5 Ways to Keep Your Horse Safe

A disturbing set of horse-related incidents has been reported in Stornoway, Scotland. Here are 5 common-sense tips to keep your horse safe no matter where you are.

[top image: Chris Court, used under Creative Commons license]

Something strange is going on in Stornoway, Scotland–threatening phone calls, horses being deliberately let out to wander the roads, and even wire snares showing up in horses’ fields are just a few of the mysterious crimes. No one knows who is behind it yet, but it is suspected that the events are related, and that the intent is malicious.

Of course, if someone really wants to get to your horses or tack in the middle of the night, there’s only so much you can do as a horse owner. But there are steps you can take to protect yourself and your horses from crime.

Lock up everything at night. Lock up the tack room, driveway gate (if you have one) and all of your vehicles. You may also want to put a padlock on the hinged part of gates to prevent an intruder from simply lifting a locked gate off its hinges.

Take off your horse’s halters. Not only can it help to deter horses’ own devious plans (and losing halters out in the field), but it’s an extra step that could deter potential thieves–especially if you keep the halters in the barn or a locked tack room while horses are out. Of course, there are downsides to doing this–you might want to have halters handy in case of some other emergency, or if your horse is hard to catch, keeping his or her halter on might make more sense.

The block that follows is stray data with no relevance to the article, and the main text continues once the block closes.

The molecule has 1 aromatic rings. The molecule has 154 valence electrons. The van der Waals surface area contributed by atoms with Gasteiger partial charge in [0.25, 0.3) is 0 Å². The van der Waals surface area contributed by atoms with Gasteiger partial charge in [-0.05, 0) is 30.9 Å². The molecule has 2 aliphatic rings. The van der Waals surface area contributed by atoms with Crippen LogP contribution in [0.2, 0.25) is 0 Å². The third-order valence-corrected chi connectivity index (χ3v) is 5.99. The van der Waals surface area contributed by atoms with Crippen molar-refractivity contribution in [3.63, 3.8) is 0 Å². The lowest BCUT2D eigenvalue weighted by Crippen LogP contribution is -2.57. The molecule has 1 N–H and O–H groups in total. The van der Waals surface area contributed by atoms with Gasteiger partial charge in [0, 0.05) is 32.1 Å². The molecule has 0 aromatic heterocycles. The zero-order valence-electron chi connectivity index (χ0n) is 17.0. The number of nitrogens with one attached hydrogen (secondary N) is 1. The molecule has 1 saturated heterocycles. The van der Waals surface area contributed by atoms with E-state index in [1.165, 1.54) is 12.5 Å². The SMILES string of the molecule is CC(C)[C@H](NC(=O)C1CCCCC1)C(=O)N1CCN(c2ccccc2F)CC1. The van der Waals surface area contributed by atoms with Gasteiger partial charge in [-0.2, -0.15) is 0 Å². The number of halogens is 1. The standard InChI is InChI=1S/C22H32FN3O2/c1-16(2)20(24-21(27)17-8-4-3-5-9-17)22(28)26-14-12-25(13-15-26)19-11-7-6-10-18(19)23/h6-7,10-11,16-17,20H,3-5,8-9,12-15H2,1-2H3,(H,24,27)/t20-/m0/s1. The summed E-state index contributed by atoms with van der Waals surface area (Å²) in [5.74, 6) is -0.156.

This hidden camera is battery-operated, which isn’t ideal, but camouflaging surveillance equipment is a smart idea.

[Stun Gun Mike’s]

Keep important documents in a secure place. Proof-of-ownership documents, equine passports, even your binder of Coggins–all of these could be used by an unscrupulous person to try to resell or move your horse. Don’t make it easy for them, and keep these things locked up somewhere.

Install security equipment. Even if it’s as simple as a motion sensor-activated light or a sign saying “Smile, You’re on Camera,” suspecting they’re being watched could deter an intruder. And if you suspect someone is coming to your farm who shouldn’t be, surveillance cameras (even ones with night vision!) can be found for under $100. And barn dogs count as security equipment too (even if you know they wouldn’t hurt a fly).



ID your horse. If your horse is lost or stolen, clear pictures taken beforehand will help law enforcement to identify him, and to spread the word via social media. You should also make sure you know the ID numbers for horses with freeze brands or racing tattoos. Other ID options are to microchip your horse, or weave an ID tag into his mane.

For more equine security tips, check out the Humane Society of the United States and World Horse Welfare sites.


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